Including walnuts in a low-fat/modified-fat diet improves HDL cholesterol-to-total cholesterol ratios in patients with type 2 diabetes
ABSTRACT The aim of this study was to examine the effect of a moderate-fat diet inclusive of walnuts on blood lipid profiles in patients with type 2 diabetes.
This was a parallel randomized controlled trial comparing three dietary advice groups each with 30% energy as fat: low fat, modified low fat, and modified low fat inclusive of 30 g of walnuts per day. Fifty-eight men and women, mean age 59.3 +/- 8.1 years, started the trial. Dietary advice was given at baseline with monthly follow-up and fortnightly phone calls for support. Body weight, percent body fat, blood lipids, HbA1c, total antioxidant capacity, and erythrocyte fatty acid levels were measured at 0, 3, and 6 months. Data were assessed by repeated-measures ANOVA with an intention-to-treat model.
The walnut group achieved a significantly greater increase in HDL cholesterol-to-total cholesterol ratio (P=0.049) and HDL (P=0.046) than the two other treatment groups. A 10% reduction in LDL cholesterol was also achieved in the walnut group, reflecting a significant effect by group (P=0.032) and time (P=0.036). There were no significant differences between groups for changes in body weight, percent body fat, total antioxidant capacity, or HbA1c levels. The higher dietary polyunsaturated fat-to-saturated fat ratio and intakes of omega-3 fatty acids in the walnut group were confirmed by erythrocyte biomarkers of dietary intake.
Structured "whole of diet" advice that included 30 g of walnuts/day delivering substantial amounts of polyunsaturated fatty acid improved the lipid profile of patients with type 2 diabetes.
Full-textDOI: · Available from: Lynda J Ross, Dec 17, 2013
- SourceAvailable from: Pablo Hernández-Alonso
[Show abstract] [Hide abstract]
- "However, these lipid-lowering properties attributed to nuts are more controversial in obese subjects or subjects who are resistant to insulin. In these subjects, whereas some authors have reported significant reductions in LDL-C and increases in HDL-C after nut consumption , others have failed to find significant changes in lipid profile . In particular, consumption of pistachio has been reported to induce a significant reduction in total cholesterol (TC), TC/HDL-C ratio and LDL-C/HDL-C ratio [13e15] and a significant increase in plasma HDL-C   in healthy and hypercholesterolemic subjects. "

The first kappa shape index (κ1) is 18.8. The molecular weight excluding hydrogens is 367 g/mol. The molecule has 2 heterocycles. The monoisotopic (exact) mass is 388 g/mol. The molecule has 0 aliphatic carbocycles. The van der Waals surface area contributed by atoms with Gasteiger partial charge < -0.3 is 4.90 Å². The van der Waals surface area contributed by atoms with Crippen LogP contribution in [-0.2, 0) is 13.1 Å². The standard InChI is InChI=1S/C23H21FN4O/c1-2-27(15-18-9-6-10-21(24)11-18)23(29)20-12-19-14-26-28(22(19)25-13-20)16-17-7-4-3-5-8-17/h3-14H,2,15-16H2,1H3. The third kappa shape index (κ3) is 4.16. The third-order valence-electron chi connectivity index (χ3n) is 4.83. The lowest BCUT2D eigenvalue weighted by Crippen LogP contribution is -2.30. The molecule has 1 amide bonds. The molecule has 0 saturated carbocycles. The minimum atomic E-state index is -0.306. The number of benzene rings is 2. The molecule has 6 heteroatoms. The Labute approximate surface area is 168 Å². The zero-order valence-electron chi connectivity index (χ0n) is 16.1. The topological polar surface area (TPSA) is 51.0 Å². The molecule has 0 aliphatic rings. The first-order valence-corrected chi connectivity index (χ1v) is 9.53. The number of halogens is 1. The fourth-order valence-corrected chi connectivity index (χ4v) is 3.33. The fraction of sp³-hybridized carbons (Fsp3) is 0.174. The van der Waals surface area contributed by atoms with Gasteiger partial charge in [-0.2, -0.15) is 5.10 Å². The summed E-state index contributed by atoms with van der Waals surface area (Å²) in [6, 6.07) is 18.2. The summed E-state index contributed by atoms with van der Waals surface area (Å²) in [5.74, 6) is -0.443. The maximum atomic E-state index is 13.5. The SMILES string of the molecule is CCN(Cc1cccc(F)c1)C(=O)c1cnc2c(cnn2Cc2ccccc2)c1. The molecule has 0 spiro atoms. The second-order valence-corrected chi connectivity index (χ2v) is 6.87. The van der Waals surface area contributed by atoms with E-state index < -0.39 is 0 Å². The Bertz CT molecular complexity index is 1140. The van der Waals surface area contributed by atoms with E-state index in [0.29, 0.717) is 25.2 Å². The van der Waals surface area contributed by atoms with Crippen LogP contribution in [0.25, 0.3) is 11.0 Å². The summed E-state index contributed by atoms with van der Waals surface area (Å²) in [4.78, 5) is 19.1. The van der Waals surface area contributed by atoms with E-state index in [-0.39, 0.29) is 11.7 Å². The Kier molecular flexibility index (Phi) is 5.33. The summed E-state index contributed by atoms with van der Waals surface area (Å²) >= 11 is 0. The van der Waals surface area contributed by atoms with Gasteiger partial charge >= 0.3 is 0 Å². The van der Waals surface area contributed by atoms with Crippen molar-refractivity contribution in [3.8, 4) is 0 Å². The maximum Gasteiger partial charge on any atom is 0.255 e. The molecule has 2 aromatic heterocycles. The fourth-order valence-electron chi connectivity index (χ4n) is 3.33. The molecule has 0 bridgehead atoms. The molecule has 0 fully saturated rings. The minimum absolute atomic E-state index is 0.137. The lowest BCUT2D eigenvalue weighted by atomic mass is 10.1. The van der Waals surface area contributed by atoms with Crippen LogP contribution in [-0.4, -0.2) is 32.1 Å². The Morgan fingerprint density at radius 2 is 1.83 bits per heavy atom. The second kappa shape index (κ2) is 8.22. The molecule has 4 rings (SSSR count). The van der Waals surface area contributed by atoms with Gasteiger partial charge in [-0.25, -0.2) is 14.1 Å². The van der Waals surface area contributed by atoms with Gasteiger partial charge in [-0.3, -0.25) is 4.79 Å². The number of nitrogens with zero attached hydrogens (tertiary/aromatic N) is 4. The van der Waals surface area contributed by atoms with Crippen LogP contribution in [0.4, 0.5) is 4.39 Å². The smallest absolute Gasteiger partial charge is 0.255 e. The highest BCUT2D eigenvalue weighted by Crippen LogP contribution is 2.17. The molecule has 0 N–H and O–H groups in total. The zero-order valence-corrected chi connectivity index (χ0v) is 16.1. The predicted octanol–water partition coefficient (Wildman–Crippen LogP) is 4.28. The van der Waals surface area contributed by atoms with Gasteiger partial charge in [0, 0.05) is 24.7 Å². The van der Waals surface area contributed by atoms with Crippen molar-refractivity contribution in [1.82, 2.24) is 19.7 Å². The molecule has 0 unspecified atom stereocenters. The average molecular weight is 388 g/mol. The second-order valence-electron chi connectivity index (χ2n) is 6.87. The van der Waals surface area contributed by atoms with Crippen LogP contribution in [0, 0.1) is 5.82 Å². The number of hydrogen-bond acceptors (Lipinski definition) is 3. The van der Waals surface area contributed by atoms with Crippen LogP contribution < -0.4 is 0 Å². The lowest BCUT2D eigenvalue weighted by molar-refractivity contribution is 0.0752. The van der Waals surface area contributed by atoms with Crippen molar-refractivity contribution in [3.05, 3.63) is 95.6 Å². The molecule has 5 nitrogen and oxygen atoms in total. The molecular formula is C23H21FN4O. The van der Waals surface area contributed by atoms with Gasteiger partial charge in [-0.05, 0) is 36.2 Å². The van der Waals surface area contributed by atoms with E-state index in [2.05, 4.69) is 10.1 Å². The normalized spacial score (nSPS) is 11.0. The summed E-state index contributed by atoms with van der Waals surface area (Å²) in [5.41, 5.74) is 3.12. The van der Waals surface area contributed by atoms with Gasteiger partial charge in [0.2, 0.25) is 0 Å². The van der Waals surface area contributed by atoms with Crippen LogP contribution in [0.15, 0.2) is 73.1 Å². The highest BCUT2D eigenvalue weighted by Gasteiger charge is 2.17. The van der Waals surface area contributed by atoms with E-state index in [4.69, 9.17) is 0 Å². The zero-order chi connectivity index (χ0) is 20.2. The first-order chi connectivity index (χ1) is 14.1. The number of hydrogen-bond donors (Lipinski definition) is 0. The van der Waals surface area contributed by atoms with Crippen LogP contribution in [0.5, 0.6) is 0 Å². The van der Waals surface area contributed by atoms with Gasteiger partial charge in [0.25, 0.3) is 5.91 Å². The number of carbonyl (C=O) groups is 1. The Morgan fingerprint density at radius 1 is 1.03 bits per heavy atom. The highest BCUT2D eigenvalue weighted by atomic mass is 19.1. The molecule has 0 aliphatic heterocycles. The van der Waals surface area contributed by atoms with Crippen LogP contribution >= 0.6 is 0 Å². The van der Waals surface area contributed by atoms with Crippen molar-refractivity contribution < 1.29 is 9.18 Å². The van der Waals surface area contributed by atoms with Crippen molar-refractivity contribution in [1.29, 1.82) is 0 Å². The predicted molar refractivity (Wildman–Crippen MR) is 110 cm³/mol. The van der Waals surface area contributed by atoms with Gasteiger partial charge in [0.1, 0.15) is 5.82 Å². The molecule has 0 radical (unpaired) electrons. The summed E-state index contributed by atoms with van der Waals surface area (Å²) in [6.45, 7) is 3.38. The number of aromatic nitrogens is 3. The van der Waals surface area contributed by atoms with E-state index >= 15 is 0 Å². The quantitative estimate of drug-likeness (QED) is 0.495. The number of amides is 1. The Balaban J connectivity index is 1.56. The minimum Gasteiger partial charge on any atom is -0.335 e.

ABSTRACT: Nuts have been demonstrated to improve several cardiovascular risk factors and the lipid profile in diabetic and pre-diabetic subjects. However, analysis of conventional serum lipid profiles does not completely explain the atherogenic risk associated with pre-diabetes. We therefore investigated whether chronic consumption of pistachio modifies the lipoprotein subclasses to a healthier profile in pre-diabetic subjects. Randomized cross-over clinical trial in 54 subjects with pre-diabetes. Subjects consumed a pistachio-supplemented diet (PD, 50% carbohydrates, 33% fat, including 57 g/d of pistachios daily) and a control diet (CD, 55% carbohydrates, 30% fat) for 4 months each, separated by a 2-week wash-out. Diets were isocaloric and matched for protein, fiber and saturated fatty acids. Nuclear magnetic resonance (NMR) was performed to determine changes in plasma lipoprotein subclasses. Small low-density lipoprotein particles (sLDL-P) significantly decreased after pistachio consumption compared to the nut-free diet (P = 0.023). The non-high-density lipoprotein particles (non-HDL-P i.e. VLDL-P plus LDL-P) significantly decreased under the PD compared to CD (P = 0.041). The percentage of sHDL-P increased by 2.23% after the PD compared with a reduction of 0.08% after the CD (P = 0.014). Consequently, the overall size of HDL-P significantly decreased in the PD (P = 0.007). Chronic pistachio consumption could modify the lipoprotein particle size and subclass concentrations independently of changes in total plasma lipid profile, which may help to explain the decreased risk of cardiovascular disease and mortality associated with those individuals who frequently consumed nuts. This study is registered at www.clinicaltrials.gov as NCT01441921. Copyright © 2015 Elsevier B.V. All rights reserved.Nutrition Metabolism and Cardiovascular Diseases 02/2015; 25(4). DOI:10.1016/j.numecd.2015.01.013